Sofia, January 14, 2014/ Independent Balkan News Agency
By Clive Leviev-Sawyer of the Sofia Globe
The Bulgarian government’s security council has decided that there should be urgent legislative changes related to the fight against terrorism, with the Interior Ministry to take the lead in coming up with the changes.
The January 14 decision follows media reports that Bulgaria was coming under considerable diplomatic pressure to rewrite its anti-terrorism laws, with changes envisaged enabling the country to block the movement of radical militant Muslims who hold European passports to the Middle East.
The decision comes a week after the terrorist attacks in Paris on the Charlie Hebdo offices and on a kosher supermarket. Seventeen people died in these attacks. Subsequently, it emerged that Bulgaria was holding a man who allegedly was linked to one of the terrorists who attacked the offices of the French satirical magazine.
Briefing reporters on the outcome of the cabinet’s security council meeting, Defence Minister Nikolai Nenchev did not specify precisely which laws would change.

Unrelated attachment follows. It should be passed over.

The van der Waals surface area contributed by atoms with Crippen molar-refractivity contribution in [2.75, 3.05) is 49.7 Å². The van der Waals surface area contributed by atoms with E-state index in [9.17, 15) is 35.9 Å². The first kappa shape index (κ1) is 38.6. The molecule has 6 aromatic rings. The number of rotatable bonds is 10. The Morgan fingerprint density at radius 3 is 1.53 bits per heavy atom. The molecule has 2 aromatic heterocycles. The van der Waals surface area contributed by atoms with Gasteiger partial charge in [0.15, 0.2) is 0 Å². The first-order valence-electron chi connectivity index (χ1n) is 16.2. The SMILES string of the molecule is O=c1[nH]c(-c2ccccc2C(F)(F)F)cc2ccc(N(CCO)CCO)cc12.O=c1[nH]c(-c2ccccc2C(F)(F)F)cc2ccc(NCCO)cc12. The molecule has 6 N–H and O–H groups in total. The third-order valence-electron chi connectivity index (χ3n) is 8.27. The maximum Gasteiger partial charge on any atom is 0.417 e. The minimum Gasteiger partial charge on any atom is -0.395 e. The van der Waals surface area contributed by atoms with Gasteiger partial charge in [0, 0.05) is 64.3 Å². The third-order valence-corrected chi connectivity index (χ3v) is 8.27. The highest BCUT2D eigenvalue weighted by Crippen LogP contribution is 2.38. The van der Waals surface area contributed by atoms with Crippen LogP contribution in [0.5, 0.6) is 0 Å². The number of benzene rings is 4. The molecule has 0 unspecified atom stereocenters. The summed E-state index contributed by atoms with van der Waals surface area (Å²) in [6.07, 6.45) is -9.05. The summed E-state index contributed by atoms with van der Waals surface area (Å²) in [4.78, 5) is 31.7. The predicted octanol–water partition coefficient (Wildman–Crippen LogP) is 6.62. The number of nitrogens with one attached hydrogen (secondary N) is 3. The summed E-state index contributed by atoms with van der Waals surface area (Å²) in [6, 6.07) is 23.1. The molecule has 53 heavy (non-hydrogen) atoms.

He said that there was a debate among ministries about whether to change only the Penal Code or whether to revise other laws too.
It also emerged after the January 14 cabinet meeting that Bulgaria intended going ahead with a new 131km fence along the country’s border with Turkey.
The fence will be built by the regional development ministry, and the intention is to make it more effect than the controversial 30km fence at the Turkish border, completed in 2014 and criticised in some quarters as largely ineffective.
Defence Minister Nenchev and Interior Minister Vesselin Vuchkov have been given the task of preparing amendments to the Interior Ministry and Defence acts to allow a role to the Bulgarian army in guarding the land border.
This has been a vexed issue in recent weeks, with various state and government officials arguing publicly about whether the army should be deployed at the border with Turkey. Among critics of the idea has been President Rossen Plevneliev, who said that deploying military personnel at a border with an allied country could cause a diplomatic scandal.
First indications are that the envisaged amendments would be intended to provide for “effective interaction” between the defence and interior ministries in border protection and to make it possible for the Defence Ministry to give logistical support to the Interior Ministry for security and surveillance of the country’s borders.
The deadline for the two ministries to present the draft legislative amendments is January 23.